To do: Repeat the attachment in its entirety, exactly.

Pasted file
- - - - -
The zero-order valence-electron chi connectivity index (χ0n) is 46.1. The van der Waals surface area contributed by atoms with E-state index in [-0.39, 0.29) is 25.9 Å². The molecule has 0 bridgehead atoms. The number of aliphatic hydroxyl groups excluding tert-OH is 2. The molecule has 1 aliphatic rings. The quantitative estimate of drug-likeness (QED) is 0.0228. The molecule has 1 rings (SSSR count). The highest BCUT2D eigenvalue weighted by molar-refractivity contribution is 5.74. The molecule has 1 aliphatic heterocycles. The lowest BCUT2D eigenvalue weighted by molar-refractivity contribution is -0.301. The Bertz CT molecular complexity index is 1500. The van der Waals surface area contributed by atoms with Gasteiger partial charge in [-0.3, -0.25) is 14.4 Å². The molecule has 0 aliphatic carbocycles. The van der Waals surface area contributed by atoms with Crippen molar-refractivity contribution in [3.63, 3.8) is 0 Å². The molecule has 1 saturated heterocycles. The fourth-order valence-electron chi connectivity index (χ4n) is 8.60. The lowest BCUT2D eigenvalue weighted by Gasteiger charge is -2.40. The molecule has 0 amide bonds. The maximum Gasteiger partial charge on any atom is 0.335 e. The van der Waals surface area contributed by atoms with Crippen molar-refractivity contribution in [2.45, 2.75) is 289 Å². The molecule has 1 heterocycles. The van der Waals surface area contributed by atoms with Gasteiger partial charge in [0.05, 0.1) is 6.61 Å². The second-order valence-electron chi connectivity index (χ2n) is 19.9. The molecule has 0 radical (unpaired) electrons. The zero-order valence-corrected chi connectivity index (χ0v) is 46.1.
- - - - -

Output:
The zero-order valence-electron chi connectivity index (χ0n) is 46.1. The van der Waals surface area contributed by atoms with E-state index in [-0.39, 0.29) is 25.9 Å². The molecule has 0 bridgehead atoms. The number of aliphatic hydroxyl groups excluding tert-OH is 2. The molecule has 1 aliphatic rings. The quantitative estimate of drug-likeness (QED) is 0.0228. The molecule has 1 rings (SSSR count). The highest BCUT2D eigenvalue weighted by molar-refractivity contribution is 5.74. The molecule has 1 aliphatic heterocycles. The lowest BCUT2D eigenvalue weighted by molar-refractivity contribution is -0.301. The Bertz CT molecular complexity index is 1500. The van der Waals surface area contributed by atoms with Gasteiger partial charge in [-0.3, -0.25) is 14.4 Å². The molecule has 0 aliphatic carbocycles. The van der Waals surface area contributed by atoms with Crippen molar-refractivity contribution in [3.63, 3.8) is 0 Å². The molecule has 1 saturated heterocycles. The fourth-order valence-electron chi connectivity index (χ4n) is 8.60. The lowest BCUT2D eigenvalue weighted by Gasteiger charge is -2.40. The molecule has 0 amide bonds. The maximum Gasteiger partial charge on any atom is 0.335 e. The van der Waals surface area contributed by atoms with Crippen molar-refractivity contribution in [2.45, 2.75) is 289 Å². The molecule has 1 heterocycles. The van der Waals surface area contributed by atoms with Gasteiger partial charge in [0.05, 0.1) is 6.61 Å². The second-order valence-electron chi connectivity index (χ2n) is 19.9. The molecule has 0 radical (unpaired) electrons. The zero-order valence-corrected chi connectivity index (χ0v) is 46.1.